Re-Thinking Pre-Service Mathematics Teachers Preparation: Developing Technological, Pedagogical, and Content Knowledge (TPACK)

Re-Thinking Pre-Service Mathematics Teachers Preparation: Developing Technological, Pedagogical, and Content Knowledge (TPACK)

Margaret L. Niess (Oregon State University, USA)
Copyright: © 2012 |Pages: 21
DOI: 10.4018/978-1-4666-0014-0.ch021
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Abstract

Powerful and modern digital technologies have significantly impacted mathematics teaching – both what is to be learned and how it should be learned. Technology, pedagogy, and content knowledge (TPACK) is the knowledge that teachers rely on for teaching content with appropriate digital technologies. What preparation do mathematics teachers need in order to develop this knowledge needed for integrating appropriate digital technologies as teaching and learning tools? The challenges of understanding TPACK and identifying appropriate educational programs for pre-service mathematics teachers call for thoughtful attention toward the development of the knowledge, skills, and dispositions that support the dynamic nature embedded within the TPACK construct. The design of appropriate pre-service teacher learning trajectories for developing a rigorous TPACK emphasizes that both how and where they learn to teach mathematics are fundamental to what is learned about teaching and learning mathematics. Redesign ideas and models support re-thinking and re-designing pre-service mathematics teacher preparation programs.
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Introduction

Mathematics as a body of knowledge evokes many different descriptions. Some view mathematics as a study of patterns while still others envision mathematics as an art. Some suggest that mathematics is the language of science. Others describe mathematics as a way of thinking that results in organizing, analyzing, and synthesizing data. Irrespective of the various descriptions, the mathematics discipline has been significantly impacted by the use of digital technologies with advanced computational, graphical, and symbolic capabilities. These advanced capabilities have changed how mathematicians are able to think about and do mathematics. Has this change shifted how students today are learning mathematics? Are they using today’s technologies for learning mathematical ideas? If students learn mathematics with the tools of the 20th century, will they be able to compete mathematically in the society and culture of the 21st century?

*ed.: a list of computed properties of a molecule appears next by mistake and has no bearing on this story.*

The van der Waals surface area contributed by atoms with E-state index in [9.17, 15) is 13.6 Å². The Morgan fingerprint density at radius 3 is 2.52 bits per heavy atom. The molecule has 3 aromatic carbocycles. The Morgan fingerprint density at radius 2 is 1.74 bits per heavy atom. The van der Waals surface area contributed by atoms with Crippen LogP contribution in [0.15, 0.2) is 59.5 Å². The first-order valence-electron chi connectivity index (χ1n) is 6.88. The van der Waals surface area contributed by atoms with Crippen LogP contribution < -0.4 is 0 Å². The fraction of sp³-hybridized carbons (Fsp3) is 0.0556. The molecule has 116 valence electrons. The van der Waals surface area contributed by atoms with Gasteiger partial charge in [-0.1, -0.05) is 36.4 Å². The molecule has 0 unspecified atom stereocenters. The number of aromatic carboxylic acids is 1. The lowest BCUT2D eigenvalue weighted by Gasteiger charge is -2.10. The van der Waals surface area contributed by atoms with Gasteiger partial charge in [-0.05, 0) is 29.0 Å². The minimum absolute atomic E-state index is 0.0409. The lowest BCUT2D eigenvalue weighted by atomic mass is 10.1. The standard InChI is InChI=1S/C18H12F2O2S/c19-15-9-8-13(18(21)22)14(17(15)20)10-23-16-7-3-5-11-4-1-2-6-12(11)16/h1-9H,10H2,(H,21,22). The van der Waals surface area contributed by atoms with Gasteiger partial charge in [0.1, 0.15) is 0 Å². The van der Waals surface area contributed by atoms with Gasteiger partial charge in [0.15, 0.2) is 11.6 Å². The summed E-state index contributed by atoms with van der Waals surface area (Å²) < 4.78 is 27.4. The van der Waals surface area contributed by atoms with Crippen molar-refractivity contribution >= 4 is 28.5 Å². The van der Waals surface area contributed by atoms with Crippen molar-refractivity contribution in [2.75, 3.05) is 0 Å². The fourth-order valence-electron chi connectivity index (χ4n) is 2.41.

In 2000, the National Council for School Mathematics (NCTM) declared that the existence, versatility, and power of technology make it possible and necessary to reexamine what mathematics students should learn as well as how they can best learn it (NCTM, 2000, p. 25). Many digital technologies are promoted as useful tools for students learning mathematics: graphing calculators, applets or virtual manipulatives, spreadsheets, dynamic geometry tools, computer algebra systems and a host of Web 2.0 technologies. These digital technologies offer advanced capabilities for visual representations to engage students in dynamic explorations and communicating their understandings while learning mathematics. NCTM further reinforced this view through its Technology Principle: Technology is essential in teaching and learning mathematics; it influences the mathematics that is taught and enhances students’ learning (2000, p. 24). The Association of Mathematics Teacher Educators (AMTE) expanded on this call for integrating appropriate technologies in mathematics programs through its Technology Position. Mathematics teacher preparation programs must ensure that all mathematics teachers and teacher candidates have opportunities to acquire the knowledge and experiences needed to incorporate technology in the context of teaching and learning mathematics (AMTE, 2006, p. 1).

Three key questions arise with the challenge of adequately preparing teachers for meeting the challenges and demands for teaching mathematics with appropriate 21st century digital technologies: What knowledge do teachers need to effectively teach mathematics with current and emerging digital technologies? What preparation adequately develops this knowledge for teaching mathematics? How should pre-service teachers’ preparation programs be re-designed to describe appropriate learning trajectories for learning to teach mathematics in the 21st century? The purpose of this chapter is to respond to these questions within an emerging framework for teacher knowledge – technology, pedagogy, and content knowledge or TPACK (Niess, 2008b; Thompson & Mishra, 2007). Since the TPACK construct stems from a cognitive constructivist view of individual learning, the responses to the questions additionally attend to the importance of the social context and how the pre-service teachers’ participation in that context impacts their personal understanding and learning. Thus, the responses to the questions emphasize the importance of how and where they learn mathematics and how to teach mathematics as being fundamental to what is learned about teaching and learning mathematics (Greeno, Collins, & Resnick, 1996).

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